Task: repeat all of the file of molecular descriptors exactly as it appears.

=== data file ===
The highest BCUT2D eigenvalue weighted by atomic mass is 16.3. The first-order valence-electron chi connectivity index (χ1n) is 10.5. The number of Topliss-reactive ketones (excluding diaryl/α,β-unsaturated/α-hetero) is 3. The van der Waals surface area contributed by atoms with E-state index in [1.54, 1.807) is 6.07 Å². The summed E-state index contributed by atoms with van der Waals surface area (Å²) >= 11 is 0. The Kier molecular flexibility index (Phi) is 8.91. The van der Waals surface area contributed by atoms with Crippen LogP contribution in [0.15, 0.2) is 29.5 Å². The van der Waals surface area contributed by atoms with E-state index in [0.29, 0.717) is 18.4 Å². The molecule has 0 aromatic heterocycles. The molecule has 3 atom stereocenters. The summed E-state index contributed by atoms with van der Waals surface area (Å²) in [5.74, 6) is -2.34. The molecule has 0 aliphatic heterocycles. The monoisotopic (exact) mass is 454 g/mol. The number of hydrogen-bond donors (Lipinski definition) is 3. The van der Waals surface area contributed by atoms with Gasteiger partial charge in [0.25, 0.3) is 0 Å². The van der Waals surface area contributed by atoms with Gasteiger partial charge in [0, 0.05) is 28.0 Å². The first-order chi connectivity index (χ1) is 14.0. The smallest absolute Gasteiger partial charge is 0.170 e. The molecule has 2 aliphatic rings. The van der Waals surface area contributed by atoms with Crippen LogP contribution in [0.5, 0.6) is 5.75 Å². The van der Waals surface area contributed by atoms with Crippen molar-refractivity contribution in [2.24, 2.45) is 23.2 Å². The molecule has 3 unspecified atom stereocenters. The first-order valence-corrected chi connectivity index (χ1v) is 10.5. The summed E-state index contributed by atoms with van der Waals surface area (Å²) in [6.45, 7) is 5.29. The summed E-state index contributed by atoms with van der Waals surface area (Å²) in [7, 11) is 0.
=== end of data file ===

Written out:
The highest BCUT2D eigenvalue weighted by atomic mass is 16.3. The first-order valence-electron chi connectivity index (χ1n) is 10.5. The number of Topliss-reactive ketones (excluding diaryl/α,β-unsaturated/α-hetero) is 3. The van der Waals surface area contributed by atoms with E-state index in [1.54, 1.807) is 6.07 Å². The summed E-state index contributed by atoms with van der Waals surface area (Å²) >= 11 is 0. The Kier molecular flexibility index (Phi) is 8.91. The van der Waals surface area contributed by atoms with Crippen LogP contribution in [0.15, 0.2) is 29.5 Å². The van der Waals surface area contributed by atoms with E-state index in [0.29, 0.717) is 18.4 Å². The molecule has 0 aromatic heterocycles. The molecule has 3 atom stereocenters. The summed E-state index contributed by atoms with van der Waals surface area (Å²) in [5.74, 6) is -2.34. The molecule has 0 aliphatic heterocycles. The monoisotopic (exact) mass is 454 g/mol. The number of hydrogen-bond donors (Lipinski definition) is 3. The van der Waals surface area contributed by atoms with Gasteiger partial charge in [0.25, 0.3) is 0 Å². The van der Waals surface area contributed by atoms with Gasteiger partial charge in [0, 0.05) is 28.0 Å². The first-order chi connectivity index (χ1) is 14.0. The smallest absolute Gasteiger partial charge is 0.170 e. The molecule has 2 aliphatic rings. The van der Waals surface area contributed by atoms with Crippen LogP contribution in [0.5, 0.6) is 5.75 Å². The van der Waals surface area contributed by atoms with Crippen molar-refractivity contribution in [2.24, 2.45) is 23.2 Å². The molecule has 3 unspecified atom stereocenters. The first-order valence-corrected chi connectivity index (χ1v) is 10.5. The summed E-state index contributed by atoms with van der Waals surface area (Å²) in [6.45, 7) is 5.29. The summed E-state index contributed by atoms with van der Waals surface area (Å²) in [7, 11) is 0.